Surfskate Bowl Riding Tutorial: How to Compress & Extend Through Transitions

by | Jan 6, 2022 | Tips & Tutorials

Want to learn surfskate bowl riding? It starts with learning how to compress and extend through transitions. This surfskate bowl riding tutorial will teach you how.

Watch My Surfskate Bowl Riding Tutorials on YouTube

“Transition riding” in skating means transitioning from a horizontal to a vertical surface, and it requires a lot of body coordination and timing.

When I first started learning how to surfskate in bowls, I was clueless how to ride transitions.

I didn’t even watch any surfskate tutorials on bowl riding or transition riding. I just showed up at the park and started throwing myself into transitions. As a result, I looked ridiculous for about the first week of surfskate bowl riding practice.

I had no idea what I was doing, my timing was all off, and my body didn’t even seem to work for transition riding.

However, once I unlocked the four-step sequence of compression and extension through transitions, I was able to go from what you see in that video above to this video in just 30 days of practice:

Read on to learn the four-steps of compression and extension to make surfskate bowl riding much easier for you.

For more surfskate tutorials with live video instruction, get my video course, “Surfskating for Non-Surfers.”

The 4 Steps of Compression & Extension in Surfskate Bowl Riding

 When I first started surfskate bowl riding, I had it all wrong. I hadn’t even watched any surfskate bowl riding tutorials.

For some reason, I had it in my head that it was only a two-step sequence: extending while approaching a transition, then compressing as you come up the transition.

But I was wrong on two fronts: first of all, it’s a four-step sequence, not two. Secondly, I had the order wrong.

The proper sequence is:

  1. Compress going into a transition.
  2. Extend coming up the transition.
  3. Compress going down.
  4. Extend again coming out of the transition.

“Compression” means to compress, or crouch, your body into itself by bending at the knees and hips. “Extension” means to stand up and extend your body.

Let me break this down for you visually:


Step 1: Compress going into a transition.

As you approach a transition, bend at the knees and hips to compress your body into itself:

Step 2: Extend coming up the transition.

As you start coming up the transition, lift your arms and extend your body. You should be fully extended by the time you get to the top of the transition.

Step 3: Quick compression coming out of the transition.

Immediately after hitting the top of the transition, you want to quickly compress, or crouch your body into itself to come down the transition. It feels like you’re gathering your body up into itself as you come up around the top.

Step 4: Extend coming out of the transition.

Once you hit the curve of the transition coming down, you want to extend your body—in other words, stand up.

How to Gain & Maintain Speed in Surfskate Bowl Riding

 That final extension coming out of the transition is critical, because that’s how to gain and maintain speed when surfskating in bowls. Without speed, you can’t even get up the transitions in the first place.

To gain speed, you stand up and extend your body as you come out of the transition.

But there’s an important detail in that. As you stand up, you want to push down hard on your back foot. You’ll feel that propelling you out of the transition.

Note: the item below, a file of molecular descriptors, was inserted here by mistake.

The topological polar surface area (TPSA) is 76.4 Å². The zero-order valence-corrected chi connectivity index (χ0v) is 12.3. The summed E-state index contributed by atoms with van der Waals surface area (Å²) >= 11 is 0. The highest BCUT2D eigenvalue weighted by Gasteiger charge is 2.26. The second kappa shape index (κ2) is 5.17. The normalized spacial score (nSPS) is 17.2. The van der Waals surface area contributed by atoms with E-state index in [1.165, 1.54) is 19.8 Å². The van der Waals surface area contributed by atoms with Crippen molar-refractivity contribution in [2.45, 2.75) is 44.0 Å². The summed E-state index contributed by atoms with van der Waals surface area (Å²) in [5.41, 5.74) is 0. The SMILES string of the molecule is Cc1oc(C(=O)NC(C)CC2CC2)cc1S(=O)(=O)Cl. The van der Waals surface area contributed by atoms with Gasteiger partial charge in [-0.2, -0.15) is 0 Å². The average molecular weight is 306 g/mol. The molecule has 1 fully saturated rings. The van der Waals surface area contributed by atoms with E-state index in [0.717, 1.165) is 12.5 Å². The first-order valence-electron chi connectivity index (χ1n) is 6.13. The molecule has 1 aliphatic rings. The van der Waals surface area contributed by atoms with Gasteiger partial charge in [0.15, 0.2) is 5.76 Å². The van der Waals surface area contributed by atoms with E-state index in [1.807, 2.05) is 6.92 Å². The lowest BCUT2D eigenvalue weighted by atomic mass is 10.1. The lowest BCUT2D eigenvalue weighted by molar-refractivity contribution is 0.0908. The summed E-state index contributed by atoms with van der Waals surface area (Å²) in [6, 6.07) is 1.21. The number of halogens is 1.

Make sure you’re weighted more on your front foot as you do this, or you will push the board out from underneath you and it will fly out in front of you.

Backside and Frontside Turns in Surfskate Bowl Riding

 In surfing terms, a backside turn means your back is facing the wave as you make a turn, like so:

A frontside turn means your chest is facing the wave as you make the turn, like so:

As I was learning surfskate bowl riding, it was way easier to learn backside turns, and way harder to learn frontside turns. So I had to spend a lot of time focusing on frontside turns.

Regardless of which one is more difficult for you, the compression and extension sequence is the same.

Learn Surfskate Bowl Riding in Stages

 The final thing I want to say about the process of learning surfskate bowl riding is that you want to take it in stages.

Start on a 45-degree angle ramp and practice backside and frontside turns over and over.

Then move up to a quarter pipe.

Once you feel comfortable on a quarter pipe, then find a scenario like a half pipe where you can ride back and forth and get more repetitions in, like this:

Once you’re comfortable with that, then you can start surfskating in the bowl.

For more surfskate tutorials with live video instruction, get my video course, “Surfskating for Non-Surfers.”

Wear Protective Gear when Surfskate Bowl Riding

 Any time you’re learning something new on a surfskate, you want to make sure you’re padded up to avoid serious injury.

This is especially true with transition riding and surfskate bowl riding. From personal experience, I can tell you that you’re guaranteed to fall.

So I strongly recommend that you wear full protective gear when starting out, including a helmet, wrist guards, elbow pads, and knee pads.

But I also strongly recommend you add something to the standard protective gear: hip pads.

In all the time I’ve been surfskate bowl riding, the only thing I’ve ever hurt is my hip. I’ve bruised my front hip so many times. That’s why I never surfskate in bowls without wearing hip pads, along with all my other protective gear.

For more surfskate tutorials with live video instruction, get my video course, “Surfskating for Non-Surfers.”